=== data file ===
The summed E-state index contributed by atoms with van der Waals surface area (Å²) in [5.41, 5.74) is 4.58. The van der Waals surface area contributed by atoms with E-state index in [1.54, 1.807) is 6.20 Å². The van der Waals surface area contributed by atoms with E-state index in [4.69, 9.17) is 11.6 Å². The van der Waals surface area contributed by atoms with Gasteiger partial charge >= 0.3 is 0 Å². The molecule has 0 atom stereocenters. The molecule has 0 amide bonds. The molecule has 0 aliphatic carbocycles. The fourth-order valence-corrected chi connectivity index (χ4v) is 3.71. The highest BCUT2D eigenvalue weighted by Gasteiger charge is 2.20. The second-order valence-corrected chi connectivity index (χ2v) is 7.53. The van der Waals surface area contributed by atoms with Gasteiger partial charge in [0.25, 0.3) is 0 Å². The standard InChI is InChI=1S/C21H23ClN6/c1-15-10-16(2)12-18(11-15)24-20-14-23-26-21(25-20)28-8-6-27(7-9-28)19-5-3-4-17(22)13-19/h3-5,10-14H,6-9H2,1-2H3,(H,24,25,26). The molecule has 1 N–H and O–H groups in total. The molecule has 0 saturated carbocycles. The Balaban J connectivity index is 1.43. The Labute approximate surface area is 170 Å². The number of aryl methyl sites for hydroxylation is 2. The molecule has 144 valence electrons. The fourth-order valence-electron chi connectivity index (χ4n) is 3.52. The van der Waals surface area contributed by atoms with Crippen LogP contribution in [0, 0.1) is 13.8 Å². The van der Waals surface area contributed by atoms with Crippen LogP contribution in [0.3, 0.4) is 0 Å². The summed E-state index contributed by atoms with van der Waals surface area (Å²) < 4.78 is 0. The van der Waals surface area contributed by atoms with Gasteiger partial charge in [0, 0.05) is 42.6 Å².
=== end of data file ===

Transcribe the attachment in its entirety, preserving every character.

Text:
The summed E-state index contributed by atoms with van der Waals surface area (Å²) in [5.41, 5.74) is 4.58. The van der Waals surface area contributed by atoms with E-state index in [1.54, 1.807) is 6.20 Å². The van der Waals surface area contributed by atoms with E-state index in [4.69, 9.17) is 11.6 Å². The van der Waals surface area contributed by atoms with Gasteiger partial charge >= 0.3 is 0 Å². The molecule has 0 atom stereocenters. The molecule has 0 amide bonds. The molecule has 0 aliphatic carbocycles. The fourth-order valence-corrected chi connectivity index (χ4v) is 3.71. The highest BCUT2D eigenvalue weighted by Gasteiger charge is 2.20. The second-order valence-corrected chi connectivity index (χ2v) is 7.53. The van der Waals surface area contributed by atoms with Gasteiger partial charge in [0.25, 0.3) is 0 Å². The standard InChI is InChI=1S/C21H23ClN6/c1-15-10-16(2)12-18(11-15)24-20-14-23-26-21(25-20)28-8-6-27(7-9-28)19-5-3-4-17(22)13-19/h3-5,10-14H,6-9H2,1-2H3,(H,24,25,26). The molecule has 1 N–H and O–H groups in total. The molecule has 0 saturated carbocycles. The Balaban J connectivity index is 1.43. The Labute approximate surface area is 170 Å². The number of aryl methyl sites for hydroxylation is 2. The molecule has 144 valence electrons. The fourth-order valence-electron chi connectivity index (χ4n) is 3.52. The van der Waals surface area contributed by atoms with Crippen LogP contribution in [0, 0.1) is 13.8 Å². The van der Waals surface area contributed by atoms with Crippen LogP contribution in [0.3, 0.4) is 0 Å². The summed E-state index contributed by atoms with van der Waals surface area (Å²) < 4.78 is 0. The van der Waals surface area contributed by atoms with Gasteiger partial charge in [0, 0.05) is 42.6 Å².